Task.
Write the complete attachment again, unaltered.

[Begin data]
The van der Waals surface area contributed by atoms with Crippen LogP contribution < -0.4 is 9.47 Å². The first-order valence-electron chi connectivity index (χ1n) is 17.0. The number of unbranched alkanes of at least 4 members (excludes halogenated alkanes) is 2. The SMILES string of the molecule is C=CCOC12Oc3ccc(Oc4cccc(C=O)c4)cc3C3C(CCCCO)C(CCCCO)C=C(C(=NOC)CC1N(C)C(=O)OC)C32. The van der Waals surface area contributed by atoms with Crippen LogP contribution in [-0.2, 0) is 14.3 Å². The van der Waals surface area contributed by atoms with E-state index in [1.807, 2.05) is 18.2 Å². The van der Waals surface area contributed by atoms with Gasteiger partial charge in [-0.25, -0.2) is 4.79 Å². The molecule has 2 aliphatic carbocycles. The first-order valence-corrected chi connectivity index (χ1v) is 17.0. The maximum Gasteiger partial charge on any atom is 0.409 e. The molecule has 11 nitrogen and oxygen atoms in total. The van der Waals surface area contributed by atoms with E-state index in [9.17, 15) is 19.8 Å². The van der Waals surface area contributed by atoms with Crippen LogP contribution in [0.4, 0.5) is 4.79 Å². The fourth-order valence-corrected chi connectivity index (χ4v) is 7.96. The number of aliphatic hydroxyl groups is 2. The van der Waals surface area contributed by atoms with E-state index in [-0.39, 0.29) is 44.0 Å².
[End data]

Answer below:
The van der Waals surface area contributed by atoms with Crippen LogP contribution < -0.4 is 9.47 Å². The first-order valence-electron chi connectivity index (χ1n) is 17.0. The number of unbranched alkanes of at least 4 members (excludes halogenated alkanes) is 2. The SMILES string of the molecule is C=CCOC12Oc3ccc(Oc4cccc(C=O)c4)cc3C3C(CCCCO)C(CCCCO)C=C(C(=NOC)CC1N(C)C(=O)OC)C32. The van der Waals surface area contributed by atoms with Crippen LogP contribution in [-0.2, 0) is 14.3 Å². The van der Waals surface area contributed by atoms with E-state index in [1.807, 2.05) is 18.2 Å². The van der Waals surface area contributed by atoms with Gasteiger partial charge in [-0.25, -0.2) is 4.79 Å². The molecule has 2 aliphatic carbocycles. The first-order valence-corrected chi connectivity index (χ1v) is 17.0. The maximum Gasteiger partial charge on any atom is 0.409 e. The molecule has 11 nitrogen and oxygen atoms in total. The van der Waals surface area contributed by atoms with E-state index in [9.17, 15) is 19.8 Å². The van der Waals surface area contributed by atoms with Crippen LogP contribution in [0.4, 0.5) is 4.79 Å². The fourth-order valence-corrected chi connectivity index (χ4v) is 7.96. The number of aliphatic hydroxyl groups is 2. The van der Waals surface area contributed by atoms with E-state index in [-0.39, 0.29) is 44.0 Å².